The figures to be used on the square for the hip, will be 17 for run in each case. For the 1/6 pitch, the figures to be used would be 17 inches run and 4 inches rise, to correspond with the 12 inches run and 4 inches rise of the common rafter. For the 3/8 pitch, the figures to be used for hip would be 17 inches run and 9 inches rise, to correspond with the 12 inches run and 9 inches rise of the common rafter; and for the 1/2 pitch, the figures to be used on the square will be 17 inches run and 12 inches rise, to correspond with the 12 inches run and 12 inches rise of the common rafter.

Fig. 15. Steel Square Giving Various Pitches to Foot of Run.

Fig. 15. Steel Square Giving Various Pitches to Foot of Run.

It will be observed from above, that in all cases where the plan of the hip or valley is a diagonal of a square, the figures to be used on the square for run will be 17 inches; and for the rise, whatever the roof rises to the foot of run. It should also be remembered that this is the condition in all roofs of equal pitch, where the angle of the hip or valley is a 45-degree angle, or, in other words, where we have the diagonal of a square.

Fig. 16. Method of Laying Out Common Rafters of a 3/8 Pitch Roof.

Fig. 16. Method of Laying Out Common Rafters of a 3/8-Pitch Roof.

It has been shown in Fig. 12 how other figures for other plan angles may be found; and that in each case the figures for run vary according to the plan angle of the hip or valley, while the figure for the height in each case is similar.

Fig. 17. Method of Laying Out Hips and Valleys of a 3/8 Pitch Roof.

Fig. 17. Method of Laying Out Hips and Valleys of a 3/8-Pitch Roof.

In Fig. 14 are shown a variety of runs for common rafters, but all have the same pitch; they rise 9 inches to the foot of run. The main roof is shown to have a span of 27 feet, which makes the run of the common rafter 13 feet 6 inches. The run of the front wing is shown to be 10 feet 4 inches; and the run of the small gable at the left corner of the front, is shown to be 8 feet.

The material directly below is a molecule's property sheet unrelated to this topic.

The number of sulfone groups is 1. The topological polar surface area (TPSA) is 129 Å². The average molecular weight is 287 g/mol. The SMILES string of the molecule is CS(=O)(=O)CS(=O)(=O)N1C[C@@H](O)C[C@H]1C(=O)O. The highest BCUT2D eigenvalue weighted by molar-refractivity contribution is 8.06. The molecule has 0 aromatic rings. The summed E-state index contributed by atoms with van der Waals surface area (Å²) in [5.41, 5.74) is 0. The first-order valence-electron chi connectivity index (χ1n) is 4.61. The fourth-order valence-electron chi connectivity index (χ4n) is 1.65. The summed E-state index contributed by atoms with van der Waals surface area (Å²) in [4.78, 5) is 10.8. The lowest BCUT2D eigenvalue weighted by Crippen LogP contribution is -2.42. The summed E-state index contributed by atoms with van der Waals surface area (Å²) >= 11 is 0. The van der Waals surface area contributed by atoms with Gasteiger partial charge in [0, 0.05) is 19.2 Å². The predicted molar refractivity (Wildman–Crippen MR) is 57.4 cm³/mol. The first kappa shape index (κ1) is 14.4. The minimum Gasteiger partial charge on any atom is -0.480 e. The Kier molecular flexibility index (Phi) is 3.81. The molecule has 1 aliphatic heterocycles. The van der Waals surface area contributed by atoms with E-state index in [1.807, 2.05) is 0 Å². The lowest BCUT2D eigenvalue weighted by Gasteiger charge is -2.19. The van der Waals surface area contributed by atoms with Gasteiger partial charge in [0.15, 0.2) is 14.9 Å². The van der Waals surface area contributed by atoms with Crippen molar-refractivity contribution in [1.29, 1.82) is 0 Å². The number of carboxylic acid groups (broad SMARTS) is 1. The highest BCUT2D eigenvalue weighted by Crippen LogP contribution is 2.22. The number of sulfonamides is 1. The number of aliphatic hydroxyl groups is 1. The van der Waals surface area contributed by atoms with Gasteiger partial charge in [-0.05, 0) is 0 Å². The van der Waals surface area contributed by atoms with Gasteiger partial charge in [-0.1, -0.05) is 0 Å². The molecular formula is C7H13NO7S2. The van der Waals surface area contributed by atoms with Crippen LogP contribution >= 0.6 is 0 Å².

The diversity exhibited in the runs, and especially the fractional part of a foot shown in two of them, will afford an opportunity to treat of the main difficulties in laying out roof timbers in roofs of equal pitch. Let it be determined to have a rise of 9 inches to the foot of run; and in this connection it may be well to remember that the proportional rise to the foot run for roofs of equal pitch makes not the least difference in the method of treatment.

To lay out the common rafters for the main roof, which has a run of 13 feet 6 inches,proceed as shown in Fig. 16.

Take 12 on the blade and 9 on the tongue, and step 13 times along the rafter timber. This will give the length of rafter for 13 feet of run. In this example, however, there is another 6 inches of run to cover. For this additional length, take 6 inches on the blade (it being 1/2 a foot run) for run, and take 1/2 of 9 on the tongue (which is 4 1/2 inches), and step one time. This, in addition to what has already been found by stepping 13 times with 12 and 9, will give the full length of the rafter.

The square with 12 on blade and 9 on tongue will give the heel and plumb cuts.

Another method of finding the length of rafter for the 6 inches is shown in Fig. 16, where the square is shown applied to the rafter timber for the plumb cut. Square No. 1 is shown applied with 12 on blade and 9 on tongue for the length of the 13 feet. Square from this cut, measure 6 inches, the additional inches in the run; and to this point move the square, holding it on the side of the rafter timber with 12 on blade and 9 on tongue, as for a full foot run.

Fig. 18. Method of Laying Out Hips and Rafters for Roofs of Various Pitches over Square Corner.

Fig. 18. Method of Laying Out Hips and Rafters for Roofs of Various Pitches over Square Corner.

It will be observed that this method is easily adapted to find any fractional part of a foot in the length of rafters.

In the front gable, Fig. 14, the fractional part of a foot is 4 inches to be added to 10 feet of run; therefore, in that case, the line shown measured to 6 inches in Fig. 16 would measure only 4 inches for the front gable.